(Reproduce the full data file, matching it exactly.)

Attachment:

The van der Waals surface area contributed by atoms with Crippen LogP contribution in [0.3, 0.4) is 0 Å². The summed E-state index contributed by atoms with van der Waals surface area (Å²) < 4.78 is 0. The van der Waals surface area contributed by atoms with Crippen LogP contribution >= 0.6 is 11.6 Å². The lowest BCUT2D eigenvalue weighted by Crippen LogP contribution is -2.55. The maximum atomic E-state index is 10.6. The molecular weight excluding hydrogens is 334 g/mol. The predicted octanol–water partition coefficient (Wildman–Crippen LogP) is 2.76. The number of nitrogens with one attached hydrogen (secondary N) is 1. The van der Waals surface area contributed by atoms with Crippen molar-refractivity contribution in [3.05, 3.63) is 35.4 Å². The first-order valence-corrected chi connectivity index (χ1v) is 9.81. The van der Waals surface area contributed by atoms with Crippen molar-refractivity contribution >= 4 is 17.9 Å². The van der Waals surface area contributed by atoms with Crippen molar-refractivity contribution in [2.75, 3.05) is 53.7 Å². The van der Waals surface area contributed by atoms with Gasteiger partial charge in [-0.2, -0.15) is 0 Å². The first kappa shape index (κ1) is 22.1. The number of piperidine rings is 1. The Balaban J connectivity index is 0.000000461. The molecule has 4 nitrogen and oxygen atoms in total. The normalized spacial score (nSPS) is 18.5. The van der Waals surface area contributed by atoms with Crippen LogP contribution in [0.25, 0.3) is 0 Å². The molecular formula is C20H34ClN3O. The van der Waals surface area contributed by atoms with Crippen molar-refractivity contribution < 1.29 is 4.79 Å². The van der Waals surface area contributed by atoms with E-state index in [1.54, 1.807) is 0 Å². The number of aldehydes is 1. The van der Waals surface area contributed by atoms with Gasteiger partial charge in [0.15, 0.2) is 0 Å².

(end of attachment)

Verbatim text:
The van der Waals surface area contributed by atoms with Crippen LogP contribution in [0.3, 0.4) is 0 Å². The summed E-state index contributed by atoms with van der Waals surface area (Å²) < 4.78 is 0. The van der Waals surface area contributed by atoms with Crippen LogP contribution >= 0.6 is 11.6 Å². The lowest BCUT2D eigenvalue weighted by Crippen LogP contribution is -2.55. The maximum atomic E-state index is 10.6. The molecular weight excluding hydrogens is 334 g/mol. The predicted octanol–water partition coefficient (Wildman–Crippen LogP) is 2.76. The number of nitrogens with one attached hydrogen (secondary N) is 1. The van der Waals surface area contributed by atoms with Crippen molar-refractivity contribution in [3.05, 3.63) is 35.4 Å². The first-order valence-corrected chi connectivity index (χ1v) is 9.81. The van der Waals surface area contributed by atoms with Crippen molar-refractivity contribution >= 4 is 17.9 Å². The van der Waals surface area contributed by atoms with Crippen molar-refractivity contribution in [2.75, 3.05) is 53.7 Å². The van der Waals surface area contributed by atoms with Gasteiger partial charge in [-0.2, -0.15) is 0 Å². The first kappa shape index (κ1) is 22.1. The number of piperidine rings is 1. The Balaban J connectivity index is 0.000000461. The molecule has 4 nitrogen and oxygen atoms in total. The normalized spacial score (nSPS) is 18.5. The van der Waals surface area contributed by atoms with Crippen LogP contribution in [0.25, 0.3) is 0 Å². The molecular formula is C20H34ClN3O. The van der Waals surface area contributed by atoms with Crippen molar-refractivity contribution < 1.29 is 4.79 Å². The van der Waals surface area contributed by atoms with E-state index in [1.54, 1.807) is 0 Å². The number of aldehydes is 1. The van der Waals surface area contributed by atoms with Gasteiger partial charge in [0.15, 0.2) is 0 Å².